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Business, Free Enterprise and Constitutional Issues; Pro-Life and Pro Second Amendment. Susan Lynn is a member of the Tennessee General Assembly. She serves as Chairman of the Consumer and Human Resources subcommittee, a member of the Finance Ways and Means Committee and the Ethics Committee. She holds a BS in economics and a minor in history.

Tuesday, October 02, 2007

Kentucky ACLU Lawsuit Dismissed in Federal Court

ACLU's Lawsuit Against The Ten Commandments In Public Schools Is Dismissed

A federal court has dismissed a lawsuit that was filed by the ACLU against a school board in Harlan County in Kentucky over a display that includes the Ten Commandments.

Since 2005, the ACLU has lost serveral Ten Commandments cases.

The display hangs in several schools and in the district office. To see a picture of one of the displays that hangs above the cafeteria doors, go to www.LC.org/images/10comm_harlan_cafeteria.jpg.
News Release


Anonymous said...

This is interesting and I'm curious to know your thoughts on the issue, Representative Lynn.

As a Christian, I find it interesting that Christians are more interested in making display of their faith instead of living their faith. No one has ever said that a Christian can't pray, read the Bible, adhere to the ten commandments in public, etc. Our constitution makes sure that religion is not used as a test for our freedoms, therefore an institution of the state cannot mandate or prefer religious beliefs. I think it's great that it was taken down.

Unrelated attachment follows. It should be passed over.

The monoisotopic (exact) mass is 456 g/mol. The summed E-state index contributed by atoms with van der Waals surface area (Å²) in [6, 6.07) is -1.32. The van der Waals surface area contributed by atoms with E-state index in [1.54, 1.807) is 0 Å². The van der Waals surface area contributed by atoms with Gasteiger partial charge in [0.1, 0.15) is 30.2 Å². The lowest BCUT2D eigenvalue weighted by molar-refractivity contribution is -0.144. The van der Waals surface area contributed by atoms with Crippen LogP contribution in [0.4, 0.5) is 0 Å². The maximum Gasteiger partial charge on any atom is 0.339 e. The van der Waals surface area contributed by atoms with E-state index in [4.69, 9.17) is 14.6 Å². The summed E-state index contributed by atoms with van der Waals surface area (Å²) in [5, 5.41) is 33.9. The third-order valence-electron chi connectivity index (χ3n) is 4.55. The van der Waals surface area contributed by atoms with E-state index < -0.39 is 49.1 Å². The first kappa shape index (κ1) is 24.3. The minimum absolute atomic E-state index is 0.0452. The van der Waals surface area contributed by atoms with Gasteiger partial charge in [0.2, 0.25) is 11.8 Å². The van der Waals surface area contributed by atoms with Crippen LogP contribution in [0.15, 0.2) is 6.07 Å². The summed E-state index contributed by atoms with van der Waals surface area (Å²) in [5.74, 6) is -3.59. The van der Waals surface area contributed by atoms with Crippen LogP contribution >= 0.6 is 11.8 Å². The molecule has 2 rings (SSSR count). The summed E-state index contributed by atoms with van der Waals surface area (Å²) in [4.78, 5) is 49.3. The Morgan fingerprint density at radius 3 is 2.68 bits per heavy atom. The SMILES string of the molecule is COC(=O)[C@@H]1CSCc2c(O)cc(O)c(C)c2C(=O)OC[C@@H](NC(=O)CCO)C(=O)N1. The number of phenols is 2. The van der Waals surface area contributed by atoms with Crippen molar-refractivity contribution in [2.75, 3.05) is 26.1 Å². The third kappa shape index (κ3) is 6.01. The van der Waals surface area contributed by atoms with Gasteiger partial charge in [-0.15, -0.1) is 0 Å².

Personally, I am a Christian who lives by the Bible. I also believe that the christian idea to spread the gospel is not meant to be done with signs hanging on walls or school mandates to pray, or whatever. If you want to pray, then pray. If you choose to adhere to the ten commandments, do so. No one will stop you. If they do, the Bible tells us in 1 Peter 3 that we are blessed to suffer for good. The greatest testimony to Christian belief according to the Bible is a Godly life, not a sign on a wall.

Thanks to the ACLU for sticking up for the rights of everyone. I hope that they never have to stick up for my rights. God knows the church in today's time probably won't.

... said...

I've actually written about this topic quite a bit. Here are two previous posts; http://susan-lynn.blogspot.com/2006_11_01_archive.html and another; http://susan-lynn.blogspot.com/2006_09_01_archive.html.

I remember hearing a speech by Chuck Colson. He told the story of a visit he’d made to the board of directors of a large corporation for the purpose of seeking support for his Prison Fellowship ministry. In his remarks he used an example of the current assault on the Ten Commandments by various groups to illustrate how civility is lost without Godly laws and rules.

One of the men became quite irritated by Colson's pro-Christian message.

The fellow was the next to speak to the group. He spoke about the problem of the recent violence in the schools; children killing each other with guns, etc. His purpose was to solicit ideas from the group on how to effectively communicate to children that killing is wrong - to that Colson couldn’t help himself and piped up "Maybe we should write it on the walls."

The Sen. said...

Good one.